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WASHINGTON - The U.S. government says candy imported from Pakistan called Toxic Waste Nuclear Sludge is not safe to eat. Who would have guessed?
The Food and Drug Administration announced that the U.S. distributor of Nuclear Sludge chew bars is recalling the candy because of lead contamination. No one has been sickened, but the FDA said elevated lead content could be harmful to small children, infants and pregnant women.
The bars were distributed in stores throughout the U.S. and Canada.
"Our product's tongue-in-cheek brand name in no way reflects the vigilant approach the company takes toward product integrity," the company said in a statement.
In recent years, U.S. regulators have struggled to assure the safety of a wave of food imports from countries like Pakistan, China and India. In 2008, the FDA opened its first inspection offices in China after contaminated pet food, toothpaste and other products reached U.S. stores.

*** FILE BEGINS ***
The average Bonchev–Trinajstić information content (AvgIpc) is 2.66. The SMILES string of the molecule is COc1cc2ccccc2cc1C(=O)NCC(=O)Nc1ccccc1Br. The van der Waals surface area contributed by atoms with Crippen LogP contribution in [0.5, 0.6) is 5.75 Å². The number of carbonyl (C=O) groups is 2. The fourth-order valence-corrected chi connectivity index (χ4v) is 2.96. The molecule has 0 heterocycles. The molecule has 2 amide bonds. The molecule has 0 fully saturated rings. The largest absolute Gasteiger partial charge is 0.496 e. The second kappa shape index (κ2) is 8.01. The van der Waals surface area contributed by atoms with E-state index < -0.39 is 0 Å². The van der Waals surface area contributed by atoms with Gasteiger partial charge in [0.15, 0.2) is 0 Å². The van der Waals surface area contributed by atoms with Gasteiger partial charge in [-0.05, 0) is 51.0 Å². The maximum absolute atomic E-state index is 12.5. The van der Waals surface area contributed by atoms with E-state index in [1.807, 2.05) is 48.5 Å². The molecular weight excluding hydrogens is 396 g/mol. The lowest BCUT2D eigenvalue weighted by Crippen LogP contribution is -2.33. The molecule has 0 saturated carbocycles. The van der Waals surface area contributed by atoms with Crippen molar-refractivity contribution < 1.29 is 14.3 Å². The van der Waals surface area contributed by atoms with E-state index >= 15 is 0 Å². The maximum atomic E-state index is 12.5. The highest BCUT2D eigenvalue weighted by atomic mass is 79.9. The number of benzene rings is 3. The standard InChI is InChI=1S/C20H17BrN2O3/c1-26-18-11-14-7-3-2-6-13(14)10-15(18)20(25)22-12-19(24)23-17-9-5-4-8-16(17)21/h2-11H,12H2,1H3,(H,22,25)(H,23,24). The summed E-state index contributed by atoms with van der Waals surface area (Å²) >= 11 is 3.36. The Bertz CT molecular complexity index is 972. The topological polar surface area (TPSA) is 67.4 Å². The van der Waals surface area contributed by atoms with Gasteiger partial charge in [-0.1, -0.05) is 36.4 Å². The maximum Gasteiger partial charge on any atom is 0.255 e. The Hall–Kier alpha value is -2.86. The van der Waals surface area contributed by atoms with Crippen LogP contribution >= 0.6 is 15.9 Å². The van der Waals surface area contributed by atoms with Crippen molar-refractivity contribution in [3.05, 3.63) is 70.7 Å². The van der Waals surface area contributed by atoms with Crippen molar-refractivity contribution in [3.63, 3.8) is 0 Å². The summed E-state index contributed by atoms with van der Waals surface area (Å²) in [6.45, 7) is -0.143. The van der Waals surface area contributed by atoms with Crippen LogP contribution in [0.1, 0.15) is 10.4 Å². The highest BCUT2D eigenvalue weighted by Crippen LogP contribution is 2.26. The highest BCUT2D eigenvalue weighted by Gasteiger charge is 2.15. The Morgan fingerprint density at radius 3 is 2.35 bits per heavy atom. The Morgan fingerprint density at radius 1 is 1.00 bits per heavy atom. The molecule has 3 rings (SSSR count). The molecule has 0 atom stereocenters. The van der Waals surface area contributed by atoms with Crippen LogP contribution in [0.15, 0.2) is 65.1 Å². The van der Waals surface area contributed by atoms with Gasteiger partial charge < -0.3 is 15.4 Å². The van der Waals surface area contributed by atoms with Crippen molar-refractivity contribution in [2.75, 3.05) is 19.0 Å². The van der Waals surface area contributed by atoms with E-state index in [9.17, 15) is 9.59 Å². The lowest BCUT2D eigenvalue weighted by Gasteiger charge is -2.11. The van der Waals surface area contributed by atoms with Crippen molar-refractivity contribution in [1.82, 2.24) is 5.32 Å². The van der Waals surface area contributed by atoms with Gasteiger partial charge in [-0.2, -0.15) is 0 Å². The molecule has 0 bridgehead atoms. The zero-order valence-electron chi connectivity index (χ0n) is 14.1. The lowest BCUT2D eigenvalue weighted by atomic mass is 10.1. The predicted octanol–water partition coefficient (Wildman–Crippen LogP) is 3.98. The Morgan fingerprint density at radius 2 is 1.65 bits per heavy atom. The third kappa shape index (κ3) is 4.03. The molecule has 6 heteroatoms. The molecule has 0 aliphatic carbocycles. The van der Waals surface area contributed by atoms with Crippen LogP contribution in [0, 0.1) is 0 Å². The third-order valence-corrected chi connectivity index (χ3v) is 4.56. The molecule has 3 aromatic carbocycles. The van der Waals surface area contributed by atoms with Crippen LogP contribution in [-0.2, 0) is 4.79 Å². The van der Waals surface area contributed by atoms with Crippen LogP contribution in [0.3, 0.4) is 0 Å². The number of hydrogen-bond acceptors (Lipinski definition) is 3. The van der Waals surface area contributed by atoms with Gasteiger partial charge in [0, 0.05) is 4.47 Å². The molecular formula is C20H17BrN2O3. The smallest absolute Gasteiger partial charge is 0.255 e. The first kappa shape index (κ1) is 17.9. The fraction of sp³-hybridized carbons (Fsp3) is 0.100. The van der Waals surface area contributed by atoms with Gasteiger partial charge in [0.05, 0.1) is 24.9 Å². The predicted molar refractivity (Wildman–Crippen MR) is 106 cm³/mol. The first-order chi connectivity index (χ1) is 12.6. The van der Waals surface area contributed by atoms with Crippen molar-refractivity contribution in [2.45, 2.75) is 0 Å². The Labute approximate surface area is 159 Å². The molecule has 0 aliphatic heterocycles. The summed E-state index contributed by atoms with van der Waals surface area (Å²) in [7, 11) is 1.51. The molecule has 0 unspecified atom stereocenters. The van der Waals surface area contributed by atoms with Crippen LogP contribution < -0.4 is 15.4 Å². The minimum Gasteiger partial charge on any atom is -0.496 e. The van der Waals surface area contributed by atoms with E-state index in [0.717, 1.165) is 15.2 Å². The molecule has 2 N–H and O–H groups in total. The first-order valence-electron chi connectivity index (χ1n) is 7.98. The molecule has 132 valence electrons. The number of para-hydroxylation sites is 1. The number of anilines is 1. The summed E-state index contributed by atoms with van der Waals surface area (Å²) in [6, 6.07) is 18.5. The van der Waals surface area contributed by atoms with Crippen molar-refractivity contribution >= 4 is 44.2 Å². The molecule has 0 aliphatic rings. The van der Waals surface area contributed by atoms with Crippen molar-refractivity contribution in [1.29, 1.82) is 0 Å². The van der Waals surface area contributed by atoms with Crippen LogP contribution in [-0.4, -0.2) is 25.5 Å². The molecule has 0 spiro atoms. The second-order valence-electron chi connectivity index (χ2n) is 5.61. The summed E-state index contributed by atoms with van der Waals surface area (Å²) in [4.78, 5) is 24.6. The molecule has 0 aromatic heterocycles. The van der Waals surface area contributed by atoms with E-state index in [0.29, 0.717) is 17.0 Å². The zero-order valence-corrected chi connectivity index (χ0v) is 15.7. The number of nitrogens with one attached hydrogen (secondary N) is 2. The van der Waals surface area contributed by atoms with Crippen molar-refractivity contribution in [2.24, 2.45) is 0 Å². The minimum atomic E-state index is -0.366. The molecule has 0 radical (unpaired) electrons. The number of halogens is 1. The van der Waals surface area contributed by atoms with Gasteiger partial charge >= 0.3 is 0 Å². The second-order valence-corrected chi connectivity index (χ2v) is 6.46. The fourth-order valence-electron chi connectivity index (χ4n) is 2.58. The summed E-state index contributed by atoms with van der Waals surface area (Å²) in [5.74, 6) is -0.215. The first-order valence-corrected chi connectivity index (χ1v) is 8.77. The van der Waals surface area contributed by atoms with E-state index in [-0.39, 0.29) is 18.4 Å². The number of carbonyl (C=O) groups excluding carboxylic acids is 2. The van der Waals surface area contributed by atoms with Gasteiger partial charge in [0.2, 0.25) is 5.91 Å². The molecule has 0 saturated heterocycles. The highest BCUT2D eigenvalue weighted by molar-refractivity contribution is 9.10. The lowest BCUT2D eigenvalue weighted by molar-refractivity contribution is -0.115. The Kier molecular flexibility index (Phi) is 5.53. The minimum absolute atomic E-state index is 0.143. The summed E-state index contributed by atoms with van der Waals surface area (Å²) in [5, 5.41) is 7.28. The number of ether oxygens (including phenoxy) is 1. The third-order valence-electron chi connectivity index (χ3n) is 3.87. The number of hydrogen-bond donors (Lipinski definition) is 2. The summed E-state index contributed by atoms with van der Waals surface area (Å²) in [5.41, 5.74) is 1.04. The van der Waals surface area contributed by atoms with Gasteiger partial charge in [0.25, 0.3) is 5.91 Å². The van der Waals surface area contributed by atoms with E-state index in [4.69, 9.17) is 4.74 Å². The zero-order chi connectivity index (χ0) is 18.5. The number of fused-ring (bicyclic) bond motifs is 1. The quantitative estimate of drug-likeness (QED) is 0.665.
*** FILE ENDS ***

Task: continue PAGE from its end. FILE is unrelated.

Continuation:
#1 Poop. This treat is a step up from the Pay-Day-bar-in-the-swimming-pool gag of "Caddyshack" fame, and it's the tastiest treat of the bunch. Three variations--candy-corn-filled, undigested peanut-y, and "classic"--will pit your eyes against your nose. $5 each (4 oz.); Crapola Chocolate Poop; chocolatefantasies.com
#3 Toilet. A welcome departure from gummy-based candies, these mini toys pair twin suckers (plungers) with flavored powder (bowl water) for a Fun-Dip-esque experience.
#2 Urine Sample. A visual joke lost on children, perhaps, but these cups are disturbingly close to the real thing. Seeing anyone gulp yellow liquid (supposedly lemonade-flavored) from one of these will result in a double- or spit-take.